Menu
The New Contemporary Art Magazine

Jeremiah Quarshie’s Highly Realistic Portraits of Ghanaian Women

Ghanaian artist Jeremiah Quarshie finds the inspiration for his paintings in his immediate environment. Living and working in Accra, the capital of Ghana, his highly realistic acrylic portraits depict models, typically ordinary women, in roles of beauty queens, businesswomen, and laborers alike. In his own words, the people in his portraits are characters representing the “foundations of society into pools of utter elegance", 21st century workers and fictional women.

Ghanaian artist Jeremiah Quarshie finds the inspiration for his paintings in his immediate environment. Living and working in Accra, the capital of Ghana, his highly realistic acrylic portraits depict models, typically ordinary women, in roles of beauty queens, businesswomen, and laborers alike. In his own words, the people in his portraits are characters representing the “foundations of society into pools of utter elegance”, 21st century workers and fictional women.

Working from original photographs taken in his studio, Quarshie further describes his work as a combination between reality and fantasy or his imagination: “Staged photographs on occasion serve as complete works of art. Some of these photographs are created by superimposing Ghanaian elements on other non Ghanaian contexts creating rather unusual situations in very unique ways.”

“Yellow is the Colour of Water” is the title of Quarshie’s new body of work, portraits which address “broader questions of hope in failing political systems.” He explains, “Rituals are often associated with commerce, social status, social problems, fashion and technology. Ironical contexts can be seen when one singles out an everyday practice. The contexts are usually found in everyday Ghanaian life.” His solo show “Yellow is the Colour of Water” will open at Gallery 1957, Accra, on August 18th.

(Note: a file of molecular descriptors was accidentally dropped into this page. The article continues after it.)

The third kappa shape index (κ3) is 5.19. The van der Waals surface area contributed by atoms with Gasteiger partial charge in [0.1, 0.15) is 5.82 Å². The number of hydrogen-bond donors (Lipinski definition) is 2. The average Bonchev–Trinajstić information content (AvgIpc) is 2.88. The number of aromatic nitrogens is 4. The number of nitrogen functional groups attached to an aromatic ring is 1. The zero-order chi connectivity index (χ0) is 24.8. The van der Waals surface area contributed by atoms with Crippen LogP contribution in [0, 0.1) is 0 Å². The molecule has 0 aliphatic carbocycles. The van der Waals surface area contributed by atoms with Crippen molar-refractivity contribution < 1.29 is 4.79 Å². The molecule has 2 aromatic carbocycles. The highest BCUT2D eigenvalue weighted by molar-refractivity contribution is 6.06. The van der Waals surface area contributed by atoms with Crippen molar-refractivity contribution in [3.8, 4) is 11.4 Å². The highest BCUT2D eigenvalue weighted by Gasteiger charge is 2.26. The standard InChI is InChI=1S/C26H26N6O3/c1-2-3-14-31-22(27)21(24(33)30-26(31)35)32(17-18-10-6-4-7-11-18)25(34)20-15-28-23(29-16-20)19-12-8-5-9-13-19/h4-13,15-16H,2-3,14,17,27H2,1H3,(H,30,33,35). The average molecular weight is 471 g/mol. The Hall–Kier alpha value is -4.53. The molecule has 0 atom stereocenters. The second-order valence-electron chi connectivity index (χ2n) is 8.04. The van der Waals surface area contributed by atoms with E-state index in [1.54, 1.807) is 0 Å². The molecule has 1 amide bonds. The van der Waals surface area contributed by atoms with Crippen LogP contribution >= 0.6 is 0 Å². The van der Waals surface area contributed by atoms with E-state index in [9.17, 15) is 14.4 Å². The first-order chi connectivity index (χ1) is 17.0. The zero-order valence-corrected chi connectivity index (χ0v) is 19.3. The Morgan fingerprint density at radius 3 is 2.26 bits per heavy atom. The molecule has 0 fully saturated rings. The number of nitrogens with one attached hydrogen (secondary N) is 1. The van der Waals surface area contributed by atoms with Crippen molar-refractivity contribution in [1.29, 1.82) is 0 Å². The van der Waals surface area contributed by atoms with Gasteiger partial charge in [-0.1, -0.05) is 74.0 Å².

Meta
Share
Facebook
Reddit
Pinterest
Email
Related Articles
What does it mean to be "normal"? Normality is different to different people, generally applying to what is considered acceptable and not out of the ordinary. To Los Angeles based artist Wyatt Mills, the idea of being "normal" has a broad meaning that he addresses in his latest series of chaotic mixed media paintings. Mills is an artist that likes to make observations about the human psyche, relating his work to a reflection of his reality which is never one thing and switches between different styles.
"I believe that artists should speak about the most desperate and desirable issues for humanity," says Korean painter Kwon Kyung-Yup. Though known for her realistic portraits of melancholy subjects, first featured in Hi-Fructose Vol. 24, Kwon describes herself as a happy person whose paintings are about recalling memories. Her works find an emotional balance between her artistic inspirations, citing the beauty in Klimt's paintings which she pairs with tragedy, as found in the works of Caravaggio.
The Winnipeg Art Gallery (WAG) in Canada is currently exhibiting some of hyperrealist sculptor Ron Mueck's most poignant works to date. The Australia born artist, recently featured in HF Vol. 30, is well known for his larger-than-life fiberglass portrait sculptures of life's key stages. This new exhibition, named "NGC@WAG: Ron Mueck" for its cooperation with the National Gallery of Canada, offers attendees a rare look at the process behind Mueck's work, including his original maquettes and studies.
Yasmine Weiss describes her works as “pretty realistic but not quite.” These oil paintings and drawings carry a surreal quality, with touches of the intimate and the disconcerting. Weiss says she has always had a fascination with humanity, and as being hard-pressed to explain why is part of the engine that fuels her work.

Subscribe to the Hi-Fructose Mailing List